5 forecasting resolutions every business should make for the New Year

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Most New Year’s resolutions fail because we are focused on the goal rather than the process. The same might be said for sales forecasting, which can deviate greatly from reality if left unchecked.

To make this an incredible year for your sales team, here are a couple of resolutions to shake up your sales forecasting process in 2016.

1. Keep records of previous years’ forecasts.

You can’t really say how you are going unless you have something to compare to. This is true not only for results, but forecasting as well. So on top of keeping track of how well you did, keep records of where you thought you would be.

Once you have a benchmark against which to judge your forecasts, ask questions. If this year’s forecasts are especially heroic or glum, why? What’s different this year? Is this too good to be true?

2. Keep updating your forecasts

No matter how prescient your forecasts may be, they are a product of the time they were made. As you progress through the year, and your targets creep up, outside events will influence actual performance.

Update your forecasts to take into account for the new reality — is your customer base expanding or contracting, are buyers positive or pessimistic, has a competitive product emerged, have you got new data to make new predictions? There are plenty of reasons why you should reassess.

3. Make your forecasts visible.

Forecasts are only useful if they are communicated, and your team understands where they are and what they are working towards. Once your forecasts are set, make them visible to the sales team.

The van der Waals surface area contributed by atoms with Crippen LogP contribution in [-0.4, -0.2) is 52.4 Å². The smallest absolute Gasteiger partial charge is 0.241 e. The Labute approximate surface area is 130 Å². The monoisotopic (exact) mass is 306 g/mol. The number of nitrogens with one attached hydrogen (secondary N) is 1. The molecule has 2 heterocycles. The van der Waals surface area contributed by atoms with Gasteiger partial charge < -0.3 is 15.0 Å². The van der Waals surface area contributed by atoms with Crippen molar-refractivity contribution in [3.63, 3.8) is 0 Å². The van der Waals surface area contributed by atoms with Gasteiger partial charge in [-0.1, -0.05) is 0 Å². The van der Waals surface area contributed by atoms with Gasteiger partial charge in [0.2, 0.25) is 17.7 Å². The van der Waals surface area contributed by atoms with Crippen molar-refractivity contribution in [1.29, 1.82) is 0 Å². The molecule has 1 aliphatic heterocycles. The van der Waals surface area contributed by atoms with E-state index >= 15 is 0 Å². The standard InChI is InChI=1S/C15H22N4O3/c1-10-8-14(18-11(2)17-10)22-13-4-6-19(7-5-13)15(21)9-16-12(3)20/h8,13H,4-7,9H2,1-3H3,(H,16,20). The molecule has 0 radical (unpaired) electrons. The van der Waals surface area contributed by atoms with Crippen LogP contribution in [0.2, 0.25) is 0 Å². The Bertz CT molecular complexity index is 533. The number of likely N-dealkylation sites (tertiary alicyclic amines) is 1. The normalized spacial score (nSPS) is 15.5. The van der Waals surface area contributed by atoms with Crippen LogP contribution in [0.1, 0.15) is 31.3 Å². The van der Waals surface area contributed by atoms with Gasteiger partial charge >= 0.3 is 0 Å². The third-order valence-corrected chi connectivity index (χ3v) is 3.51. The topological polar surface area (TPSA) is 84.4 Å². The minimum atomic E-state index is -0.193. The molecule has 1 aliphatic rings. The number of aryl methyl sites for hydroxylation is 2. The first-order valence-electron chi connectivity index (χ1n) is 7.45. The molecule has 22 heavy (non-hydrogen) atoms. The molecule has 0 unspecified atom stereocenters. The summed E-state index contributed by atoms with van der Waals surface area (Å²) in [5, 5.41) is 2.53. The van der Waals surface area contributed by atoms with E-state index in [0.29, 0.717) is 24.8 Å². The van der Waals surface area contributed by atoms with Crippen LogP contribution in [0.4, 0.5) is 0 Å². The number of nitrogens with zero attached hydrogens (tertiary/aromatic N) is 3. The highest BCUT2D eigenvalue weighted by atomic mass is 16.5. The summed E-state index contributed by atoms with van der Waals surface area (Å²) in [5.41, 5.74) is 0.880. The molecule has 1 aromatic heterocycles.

Put your targets up on the wall, a software dashboard, or someplace else where your team will see them all the time. Similarly, you should celebrate your wins in a visible way, to show you are making progress.

4. Keep it simple.

Your forecasts need to be understandable to be effective. Your sales team aren’t statisticians and not everyone responds well to spreadsheets. Instead, there are numerous programs designed to make the process easier — including the ability to refine and update along the way.

If computer programs aren’t your thing, nothing beats a good chart. Bar and trend charts communicate a lot of information and capture the imagination far easier than numbers alone.

5. Make the entire sales team own the forecast.

When the entire team knows the goal, make them own it collectively. If one person drops the ball then someone else needs to pick it up. As in sports, the ultimate score is the team’s responsibility.

Your team is also a valuable resource when making and updating your predictions. From their place on the front line, they naturally have a different perspective than management. Setting aside time to go over forecasts with your team can be invaluable to a more accurate forecast.

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